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Leading the Omaha Cronut Craze

cronut

By Jana Roberts
July 19, 2013

Maybe you haven’t heard yet, but cronuts are the new it-pastry. What’s a cronut? It is the heavenly combination of croissant dough that is cut, fried, and adorned donut-style. Created by New York City Chef and bakery owner Dominique Ansel, the cronut has ignited a craze so strong that baked-goods enthusiasts will wait in line for hours starting as early as 6am to get them. But at the Dominique Ansel Bakery, that kind of dedication allows you two cronuts, maximum.

During a recent trip to NYC, I looked into the potential of getting a cronut of my very own (to brag about it back home, obviously) but came to the conclusion that no pastry was worth the hours of wait (especially outside in the July heat) or the early wake up call. Instead, I opted for an afternoon cookie and thought little of it.

Fast forward less than a week, and I come across cronuts in Omaha! Jones Bros. (traditionally renowned for their cupcakes) has made news of their copycat cronuts on Facebook, but I believe they should be shouting it from the rooftops! Why aren’t they? CRONUTS ARE EVERYWHERE!!!

Except – they aren’t.

This should be good news, right? Jones Bros. has the leg up on a hot trend that hardly anyone in Omaha knows about. Essentially, that is the problem. No one knows they’re supposed to be looking for cronuts or waiting for in line for them for hours. How can we start the cronut awareness movement here? How can Jones Bros. and their competitors create a demand for an invented baked good?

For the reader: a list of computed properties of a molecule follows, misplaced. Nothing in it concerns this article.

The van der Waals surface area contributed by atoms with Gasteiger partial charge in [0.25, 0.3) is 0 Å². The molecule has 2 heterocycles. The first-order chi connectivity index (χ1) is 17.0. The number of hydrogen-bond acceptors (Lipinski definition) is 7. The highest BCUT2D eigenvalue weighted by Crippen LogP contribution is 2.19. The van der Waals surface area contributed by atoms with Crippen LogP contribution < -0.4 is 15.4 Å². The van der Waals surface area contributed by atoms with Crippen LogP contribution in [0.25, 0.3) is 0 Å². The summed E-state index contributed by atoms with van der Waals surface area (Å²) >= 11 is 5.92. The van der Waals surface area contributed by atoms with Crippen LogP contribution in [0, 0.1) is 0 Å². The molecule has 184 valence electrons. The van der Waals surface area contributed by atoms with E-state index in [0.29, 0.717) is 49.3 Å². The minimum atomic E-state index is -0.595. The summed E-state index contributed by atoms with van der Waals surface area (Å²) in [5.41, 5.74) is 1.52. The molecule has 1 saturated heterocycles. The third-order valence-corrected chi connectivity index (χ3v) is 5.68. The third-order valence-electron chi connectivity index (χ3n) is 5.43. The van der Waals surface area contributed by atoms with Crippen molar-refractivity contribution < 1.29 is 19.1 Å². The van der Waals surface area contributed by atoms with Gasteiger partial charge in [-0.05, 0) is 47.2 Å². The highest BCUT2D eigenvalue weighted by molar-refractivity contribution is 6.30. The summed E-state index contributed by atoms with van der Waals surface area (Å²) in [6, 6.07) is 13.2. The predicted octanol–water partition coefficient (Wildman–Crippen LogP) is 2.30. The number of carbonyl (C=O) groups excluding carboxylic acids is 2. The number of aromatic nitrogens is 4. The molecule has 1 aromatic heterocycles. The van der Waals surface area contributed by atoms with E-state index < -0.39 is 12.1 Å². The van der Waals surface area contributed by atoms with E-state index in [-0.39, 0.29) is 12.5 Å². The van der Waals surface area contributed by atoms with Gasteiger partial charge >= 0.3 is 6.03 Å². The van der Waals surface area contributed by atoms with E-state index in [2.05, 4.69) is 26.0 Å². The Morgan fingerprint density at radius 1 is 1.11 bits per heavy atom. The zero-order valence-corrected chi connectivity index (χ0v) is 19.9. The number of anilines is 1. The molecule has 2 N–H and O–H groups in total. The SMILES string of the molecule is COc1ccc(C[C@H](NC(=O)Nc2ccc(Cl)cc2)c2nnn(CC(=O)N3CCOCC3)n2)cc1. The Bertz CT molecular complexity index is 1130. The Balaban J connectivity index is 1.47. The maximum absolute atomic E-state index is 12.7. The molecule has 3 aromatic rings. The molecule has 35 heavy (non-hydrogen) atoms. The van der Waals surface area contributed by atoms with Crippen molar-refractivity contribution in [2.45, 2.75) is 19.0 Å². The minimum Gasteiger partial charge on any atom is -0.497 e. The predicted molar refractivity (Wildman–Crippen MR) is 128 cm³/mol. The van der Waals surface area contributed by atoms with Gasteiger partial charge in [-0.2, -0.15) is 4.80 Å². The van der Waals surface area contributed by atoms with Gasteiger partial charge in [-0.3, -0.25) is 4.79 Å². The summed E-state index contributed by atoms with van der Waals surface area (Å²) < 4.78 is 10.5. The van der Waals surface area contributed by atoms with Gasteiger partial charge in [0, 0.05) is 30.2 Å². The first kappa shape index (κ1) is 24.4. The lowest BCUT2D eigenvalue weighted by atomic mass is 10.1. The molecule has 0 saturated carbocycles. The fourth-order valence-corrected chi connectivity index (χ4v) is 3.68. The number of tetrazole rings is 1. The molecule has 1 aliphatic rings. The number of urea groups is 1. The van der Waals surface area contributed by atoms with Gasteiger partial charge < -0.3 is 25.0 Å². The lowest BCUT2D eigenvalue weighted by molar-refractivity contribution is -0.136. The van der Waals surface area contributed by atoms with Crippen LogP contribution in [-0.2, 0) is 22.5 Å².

1. People can’t want something if they don’t know it exists – As with any type of disruptive innovation, the cronut requires education. Dominique Ansel has an entire page on his website dedicated to “Cronut 101.” Fellow bakeries would be wise to promote the decadence of a croissant-donut hybrid for those outside the bakery blog community.

2. People want what they can’t have – This is clearly a “duh” statement, but not one to forget. Just because a bakery can supply all their patrons with a cronut, doesn’t mean they should. There is value in the scarcity. Besides, people who have to keep checking back might end up buying cupcakes every time the cronuts are out. Just leave them wanting more…

3. People want to be in the elite – An exclusive access to the treasured treat might be just the ticket to getting the word out. Inviting only the most loyal customers to try the cronut will undoubtedly lead to twitter and facebook coverage that will spike interest.

So that’s the unsolicited sales strategy for sparking the Omaha Cronut Frenzy. I hope it catches fire so I’m no longer the only person who is excited by their existence.

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